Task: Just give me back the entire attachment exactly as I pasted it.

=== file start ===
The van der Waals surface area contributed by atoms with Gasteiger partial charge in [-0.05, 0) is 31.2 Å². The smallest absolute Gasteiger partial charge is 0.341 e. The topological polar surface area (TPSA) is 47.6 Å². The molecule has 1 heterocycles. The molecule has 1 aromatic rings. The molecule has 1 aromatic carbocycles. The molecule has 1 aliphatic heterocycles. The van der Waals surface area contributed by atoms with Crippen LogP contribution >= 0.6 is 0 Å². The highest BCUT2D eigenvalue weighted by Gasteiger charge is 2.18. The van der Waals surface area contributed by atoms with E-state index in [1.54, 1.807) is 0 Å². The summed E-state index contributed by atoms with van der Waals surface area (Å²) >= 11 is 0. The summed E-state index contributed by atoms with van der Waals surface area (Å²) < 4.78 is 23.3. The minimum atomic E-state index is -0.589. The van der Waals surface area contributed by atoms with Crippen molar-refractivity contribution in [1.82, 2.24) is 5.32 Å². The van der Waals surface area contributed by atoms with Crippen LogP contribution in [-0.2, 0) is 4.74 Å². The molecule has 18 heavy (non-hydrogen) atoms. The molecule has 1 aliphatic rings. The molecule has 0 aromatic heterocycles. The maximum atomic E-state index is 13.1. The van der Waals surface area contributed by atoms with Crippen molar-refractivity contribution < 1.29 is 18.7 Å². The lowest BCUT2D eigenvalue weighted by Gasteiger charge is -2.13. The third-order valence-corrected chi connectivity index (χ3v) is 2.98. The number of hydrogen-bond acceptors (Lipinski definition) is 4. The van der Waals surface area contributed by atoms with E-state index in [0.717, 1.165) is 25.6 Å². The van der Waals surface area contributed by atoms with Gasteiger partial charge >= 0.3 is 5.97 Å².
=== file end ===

The van der Waals surface area contributed by atoms with Gasteiger partial charge in [-0.05, 0) is 31.2 Å². The smallest absolute Gasteiger partial charge is 0.341 e. The topological polar surface area (TPSA) is 47.6 Å². The molecule has 1 heterocycles. The molecule has 1 aromatic rings. The molecule has 1 aromatic carbocycles. The molecule has 1 aliphatic heterocycles. The van der Waals surface area contributed by atoms with Crippen LogP contribution >= 0.6 is 0 Å². The highest BCUT2D eigenvalue weighted by Gasteiger charge is 2.18. The van der Waals surface area contributed by atoms with E-state index in [1.54, 1.807) is 0 Å². The summed E-state index contributed by atoms with van der Waals surface area (Å²) >= 11 is 0. The summed E-state index contributed by atoms with van der Waals surface area (Å²) < 4.78 is 23.3. The minimum atomic E-state index is -0.589. The van der Waals surface area contributed by atoms with Crippen molar-refractivity contribution in [1.82, 2.24) is 5.32 Å². The van der Waals surface area contributed by atoms with Crippen LogP contribution in [-0.2, 0) is 4.74 Å². The molecule has 18 heavy (non-hydrogen) atoms. The molecule has 1 aliphatic rings. The molecule has 0 aromatic heterocycles. The maximum atomic E-state index is 13.1. The van der Waals surface area contributed by atoms with Crippen molar-refractivity contribution < 1.29 is 18.7 Å². The lowest BCUT2D eigenvalue weighted by Gasteiger charge is -2.13. The third-order valence-corrected chi connectivity index (χ3v) is 2.98. The number of hydrogen-bond acceptors (Lipinski definition) is 4. The van der Waals surface area contributed by atoms with E-state index in [0.717, 1.165) is 25.6 Å². The van der Waals surface area contributed by atoms with Gasteiger partial charge >= 0.3 is 5.97 Å².